Carlos vigorously denied that possibility. “Not so! You’re perfection itself.”
“Are you still pining for your lost love Camila, even though it’s months now since she married Rafael and they moved to El Paso del Norte?”
“No, this has nothing to do with Camila and Rafael.” People were looking crossly at Carlos and Inéz for having a conversation during Mass. “I’ll tell you more later,” he whispered, and in so saying he had a sudden realization that there was more to tell, more than dreams or a vision of terrible events that had taken place in the plaza a dozen years earlier.
Since the vision, he’d talked with a member of Santa Fe’s army garrison who’d been present the day the seventy Pueblo rebels had been executed, and this veteran soldier had told him that during the twelve years the Pueblo rebels had occupied the Palace of the Governors, they had converted the old military chapel, the very room in which Carlos and Inéz were attending Mass, from a Catholic place of worship into a Native sacred site. They’d removed or defaced all the Christian symbols, including the crucifix on the wall, and had built a kiva, an underground ceremonial site, beneath the floor of the former
Spanish chapel. After the Spanish recaptured the Palace, Governor Vargas had the kiva destroyed, the pagan spirits who’d occupied the place exorcised, and the Catholic chapel restored. What Carlos had just realized was that he and Inéz were standing directly over the location of the kiva and that he was feeling the suffering of both Spanish and Indian victims of the Pueblo Revolt.
The feeling persisted during the Mass, so much so that the presences in the kiva of the past coexisted for him with the ritual being enacted at the altar. He found the mixture deeply disturbing. He wanted to tell Inéz about it, and at the conclusion of the Mass he followed her out of the dimness of the chapel into the pale winter sunlight with the intention of unburdening himself immediately. Putting his hand on her arm, he asked if she would go for a walk with him before she returned to the Archuletas’.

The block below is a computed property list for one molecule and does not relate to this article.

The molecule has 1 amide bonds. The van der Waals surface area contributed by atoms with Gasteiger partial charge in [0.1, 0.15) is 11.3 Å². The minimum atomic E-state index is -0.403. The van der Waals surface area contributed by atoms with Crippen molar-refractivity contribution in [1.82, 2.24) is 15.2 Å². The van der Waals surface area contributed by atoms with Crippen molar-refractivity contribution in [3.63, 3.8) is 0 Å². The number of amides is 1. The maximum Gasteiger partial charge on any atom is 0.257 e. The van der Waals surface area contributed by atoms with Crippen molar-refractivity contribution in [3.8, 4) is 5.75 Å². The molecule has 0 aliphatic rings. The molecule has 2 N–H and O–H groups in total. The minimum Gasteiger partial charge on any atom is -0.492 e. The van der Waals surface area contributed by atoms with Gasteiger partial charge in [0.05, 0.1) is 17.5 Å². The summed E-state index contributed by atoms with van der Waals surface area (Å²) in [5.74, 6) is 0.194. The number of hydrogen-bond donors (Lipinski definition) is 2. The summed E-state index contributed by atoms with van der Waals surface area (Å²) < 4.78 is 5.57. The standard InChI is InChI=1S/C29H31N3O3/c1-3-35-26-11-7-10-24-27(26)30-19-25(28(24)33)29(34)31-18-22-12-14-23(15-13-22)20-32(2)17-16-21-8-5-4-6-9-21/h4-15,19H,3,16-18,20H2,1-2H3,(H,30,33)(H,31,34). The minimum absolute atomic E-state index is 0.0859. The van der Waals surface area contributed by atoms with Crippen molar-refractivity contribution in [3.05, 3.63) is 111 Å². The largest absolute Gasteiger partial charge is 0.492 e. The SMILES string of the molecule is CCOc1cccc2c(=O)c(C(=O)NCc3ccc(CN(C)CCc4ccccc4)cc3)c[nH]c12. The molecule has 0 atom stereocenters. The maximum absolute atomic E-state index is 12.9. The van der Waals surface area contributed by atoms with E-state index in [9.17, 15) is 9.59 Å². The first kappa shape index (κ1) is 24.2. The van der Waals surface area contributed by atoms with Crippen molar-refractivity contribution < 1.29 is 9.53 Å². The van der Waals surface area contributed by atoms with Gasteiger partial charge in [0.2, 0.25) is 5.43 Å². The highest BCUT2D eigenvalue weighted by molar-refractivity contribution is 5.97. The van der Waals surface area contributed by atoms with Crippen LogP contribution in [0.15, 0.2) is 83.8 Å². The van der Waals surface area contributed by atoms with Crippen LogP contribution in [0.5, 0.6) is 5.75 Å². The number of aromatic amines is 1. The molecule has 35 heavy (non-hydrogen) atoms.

Inéz, however, also had things on her mind. She turned to him and said impatiently, “Don’t you remember that the Archuletas are having a dinner tonight for the Beltráns in honor of their daughter Elena’s eighteenth birthday? You should—you were invited! I’ve agreed to cook the whole meal. Lucila’s regular cook, Nina, will help, but I need every available minute to prepare the menu I’ve planned.”
“I didn’t know you were responsible for the cooking,” Carlos replied, taken aback. “Is that really necessary?”
Inéz sighed. “As I’ve repeatedly told you, since that horrible man whose name I will not speak spent all my money and left me without a peso,
I have to find a way to earn my living. I’ve been cooking on occasion for the
Archuletas as a way of thanking them for their hospitality in giving me a roof over my head these past months. Tonight’s dinner is different, something of an audition.”
“Audition?” Carlos asked. “Audition for what?” “For a paid position as cook for the Beltráns.”
It should not have been a surprise to Carlos to hear that Inéz, like himself, had anxieties about earning a living. Or that what for him was only the possibility that he would have to find a new source of livelihood was, for her, a pressing necessity. She had said as much before, and frequently. But Carlos had fallen into thinking that she had become comfortable as a member of the Archuletas’ household and that that situation could go on indefinitely.
“Oh,” he said, rather inadequately. “I thought…”
“Yes,” she replied. “You didn’t think my need for a job was serious. Well, it is, and I hope this dinner will get one for me. Now, if you’ll excuse me—. Oh, I see Joaquin is signaling to you. You’d better go and see what he wants.”
With that, Inéz turned and hurried off by herself, leaving the Archuletas to converse with other leading members of Santa Fe society, as was the post- Mass custom. After watching Inéz’s departing back for a moment, Carlos went to see what Joaquin had to say.
A native Californian, Gerald W. McFarland received his B.A. from the University of California, Berkeley and his doctorate in U.S. history from Columbia University. He taught at the University of Massachusetts Amherst for forty-four years, specializing, among other things, in the History of the American West. During that time he published four books in his field, including "A Scattered People: An American Family Moves West," cited by the Colonial Dames of America as one of the three best books in American history published in 1985. Since his retirement, he has written three novels in the Buenaventura Series. He and his wife life in rural Western Massachusetts.